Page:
In Pursuit of Nuclear Disarmament

Like many Millennial and Gen X New Zealanders of my generation, my knowledge of New Zealand’s nuclear history has been told through my parents’ stories. My mum protested after the sinking of the Rainbow Warrior in the 1980s and my dad traveled throughout the Middle East when the Soviet Union was the dangerous part of the world to travel to. But aside from studying these events and time periods in high school history, I have little firsthand knowledge and understanding of the impact nuclear weapons have had on our society. Despite the Soviet Union collapsing only a few years before I was born, I really have no idea what it was like to live in a society which feared nuclear war.

We don’t really appreciate how lucky we are to live in an isolated country where exposure to nuclear weapons is unlikely. We don’t live in fear, although being nuclear-free is a big part of our identity. Our generation is actually largely apathetic towards nuclear issues as we feel the war has already been won. It’s hard to imagine the destruction which these types of weapons have caused the planet or to imagine that we could still potentially experience it again in our lifetimes.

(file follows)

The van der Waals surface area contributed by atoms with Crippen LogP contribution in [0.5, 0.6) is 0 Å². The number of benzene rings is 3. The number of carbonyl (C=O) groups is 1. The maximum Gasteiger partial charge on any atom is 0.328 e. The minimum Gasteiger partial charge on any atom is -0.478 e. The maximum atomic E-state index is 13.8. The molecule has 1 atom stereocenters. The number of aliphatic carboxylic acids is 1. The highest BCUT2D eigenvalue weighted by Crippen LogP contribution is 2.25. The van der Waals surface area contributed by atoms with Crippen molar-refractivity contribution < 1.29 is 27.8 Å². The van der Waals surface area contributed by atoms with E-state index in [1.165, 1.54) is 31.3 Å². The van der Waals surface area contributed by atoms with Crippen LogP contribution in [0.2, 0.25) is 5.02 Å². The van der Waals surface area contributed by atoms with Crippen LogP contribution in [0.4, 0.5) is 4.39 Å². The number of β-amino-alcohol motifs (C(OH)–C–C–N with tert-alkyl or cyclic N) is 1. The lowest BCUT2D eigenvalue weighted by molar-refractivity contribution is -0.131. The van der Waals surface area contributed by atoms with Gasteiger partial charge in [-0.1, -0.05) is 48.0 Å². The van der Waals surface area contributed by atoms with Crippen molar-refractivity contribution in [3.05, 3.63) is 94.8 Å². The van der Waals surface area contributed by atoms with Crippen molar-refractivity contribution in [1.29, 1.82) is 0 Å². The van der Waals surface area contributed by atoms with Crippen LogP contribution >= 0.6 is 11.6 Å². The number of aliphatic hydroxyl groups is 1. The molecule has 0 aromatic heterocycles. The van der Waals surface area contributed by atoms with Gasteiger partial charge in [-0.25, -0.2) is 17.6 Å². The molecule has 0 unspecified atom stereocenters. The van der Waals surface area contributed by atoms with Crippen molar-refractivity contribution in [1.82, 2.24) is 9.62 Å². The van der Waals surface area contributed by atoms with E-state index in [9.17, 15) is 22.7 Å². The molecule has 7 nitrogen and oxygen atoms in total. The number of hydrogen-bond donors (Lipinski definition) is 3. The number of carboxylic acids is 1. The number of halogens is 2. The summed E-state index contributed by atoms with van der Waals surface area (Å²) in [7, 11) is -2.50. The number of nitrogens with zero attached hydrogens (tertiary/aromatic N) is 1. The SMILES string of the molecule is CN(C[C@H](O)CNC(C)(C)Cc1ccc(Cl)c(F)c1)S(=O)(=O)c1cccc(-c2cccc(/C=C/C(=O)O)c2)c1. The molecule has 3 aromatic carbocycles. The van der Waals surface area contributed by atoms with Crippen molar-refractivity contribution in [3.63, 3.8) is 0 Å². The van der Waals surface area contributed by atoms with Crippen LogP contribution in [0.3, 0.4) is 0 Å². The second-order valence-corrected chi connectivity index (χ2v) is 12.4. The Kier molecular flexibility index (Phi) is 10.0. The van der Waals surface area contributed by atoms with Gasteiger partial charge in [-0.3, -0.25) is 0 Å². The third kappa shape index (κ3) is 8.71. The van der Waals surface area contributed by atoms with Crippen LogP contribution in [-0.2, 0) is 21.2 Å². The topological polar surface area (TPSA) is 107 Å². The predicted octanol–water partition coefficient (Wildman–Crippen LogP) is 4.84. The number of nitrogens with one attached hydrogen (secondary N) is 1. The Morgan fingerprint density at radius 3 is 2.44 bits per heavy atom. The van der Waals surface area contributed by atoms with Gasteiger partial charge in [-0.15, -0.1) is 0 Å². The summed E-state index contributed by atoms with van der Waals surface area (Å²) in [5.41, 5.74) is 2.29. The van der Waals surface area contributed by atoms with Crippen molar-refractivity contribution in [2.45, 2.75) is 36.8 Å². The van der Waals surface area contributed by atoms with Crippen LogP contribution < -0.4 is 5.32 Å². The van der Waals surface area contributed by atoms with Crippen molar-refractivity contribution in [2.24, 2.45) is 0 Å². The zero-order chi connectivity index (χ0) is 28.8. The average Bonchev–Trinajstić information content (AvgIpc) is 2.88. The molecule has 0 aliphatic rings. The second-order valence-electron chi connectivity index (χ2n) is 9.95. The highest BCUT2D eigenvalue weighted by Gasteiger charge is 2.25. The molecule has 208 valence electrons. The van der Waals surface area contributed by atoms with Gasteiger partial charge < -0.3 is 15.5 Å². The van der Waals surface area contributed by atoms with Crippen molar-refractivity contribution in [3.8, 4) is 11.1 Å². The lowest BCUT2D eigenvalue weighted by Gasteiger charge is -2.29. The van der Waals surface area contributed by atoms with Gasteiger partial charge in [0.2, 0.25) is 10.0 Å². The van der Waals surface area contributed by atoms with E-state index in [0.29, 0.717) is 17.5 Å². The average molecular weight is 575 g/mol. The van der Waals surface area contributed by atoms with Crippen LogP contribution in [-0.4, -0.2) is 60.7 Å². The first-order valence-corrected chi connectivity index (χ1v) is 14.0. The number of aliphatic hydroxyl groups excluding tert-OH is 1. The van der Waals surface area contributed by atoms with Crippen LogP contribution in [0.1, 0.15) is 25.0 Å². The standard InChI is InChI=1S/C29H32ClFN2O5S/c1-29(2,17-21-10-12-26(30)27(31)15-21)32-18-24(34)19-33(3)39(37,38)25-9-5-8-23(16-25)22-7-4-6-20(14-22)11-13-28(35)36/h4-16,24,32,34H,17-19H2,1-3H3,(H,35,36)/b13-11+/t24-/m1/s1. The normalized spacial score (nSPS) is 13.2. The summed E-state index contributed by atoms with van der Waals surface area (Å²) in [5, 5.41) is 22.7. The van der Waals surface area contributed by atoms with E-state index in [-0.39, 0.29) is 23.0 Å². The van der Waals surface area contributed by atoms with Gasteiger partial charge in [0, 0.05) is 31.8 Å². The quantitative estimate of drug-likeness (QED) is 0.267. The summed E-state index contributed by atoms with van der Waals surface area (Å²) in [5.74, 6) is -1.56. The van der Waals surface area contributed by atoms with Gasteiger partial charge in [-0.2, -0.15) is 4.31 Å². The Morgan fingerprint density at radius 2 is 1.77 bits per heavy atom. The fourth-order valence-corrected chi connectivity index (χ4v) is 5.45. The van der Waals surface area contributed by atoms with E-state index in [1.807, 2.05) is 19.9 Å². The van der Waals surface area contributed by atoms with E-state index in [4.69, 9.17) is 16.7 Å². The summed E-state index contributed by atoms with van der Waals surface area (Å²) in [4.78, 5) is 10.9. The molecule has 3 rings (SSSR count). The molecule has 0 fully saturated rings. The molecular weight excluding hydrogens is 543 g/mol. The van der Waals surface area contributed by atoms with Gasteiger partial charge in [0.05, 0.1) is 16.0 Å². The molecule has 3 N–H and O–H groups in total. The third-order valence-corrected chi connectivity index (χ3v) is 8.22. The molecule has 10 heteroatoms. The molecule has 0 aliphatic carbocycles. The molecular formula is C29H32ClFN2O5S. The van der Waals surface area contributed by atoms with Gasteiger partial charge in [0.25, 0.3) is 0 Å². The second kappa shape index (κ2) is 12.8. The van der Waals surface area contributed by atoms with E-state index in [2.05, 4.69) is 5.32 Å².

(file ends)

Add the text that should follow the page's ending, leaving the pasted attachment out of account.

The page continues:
Sculpture depicting St. George slaying the dragon. The dragon is created from fragments of Soviet SS-20 and United States Pershing nuclear missiles. UN Photo/Milton Grant

The Cold War is over, the arms race is over. Despite this, there is still a risk that nuclear weapons will continue to pose a threat to the world. They are difficult to disarm in a way which ensures their very existence is a continuing threat. In the wrong hands, one nuclear weapon has the potential to destroy the world as we know it, hence the need for disarmament and neutralization of nuclear weapons. As much as they may form part of a state’s identity and sense of pride, they pose grave danger to the rest of the world.

While nuclear energy can also form a crucial aspect of a state’s energy reserves, it can too pose a grave danger if left unchecked. Nuclear disasters such as Chernobyl and Fukushima demonstrated the deadly and destructive power of nuclear energy, even when they are not weaponized. The nuclear forces of today are hundreds of times more powerful than the weaponized bombs of World War II, and could destroy our planet with a mere press of a button.

 

By Eliza Thurlow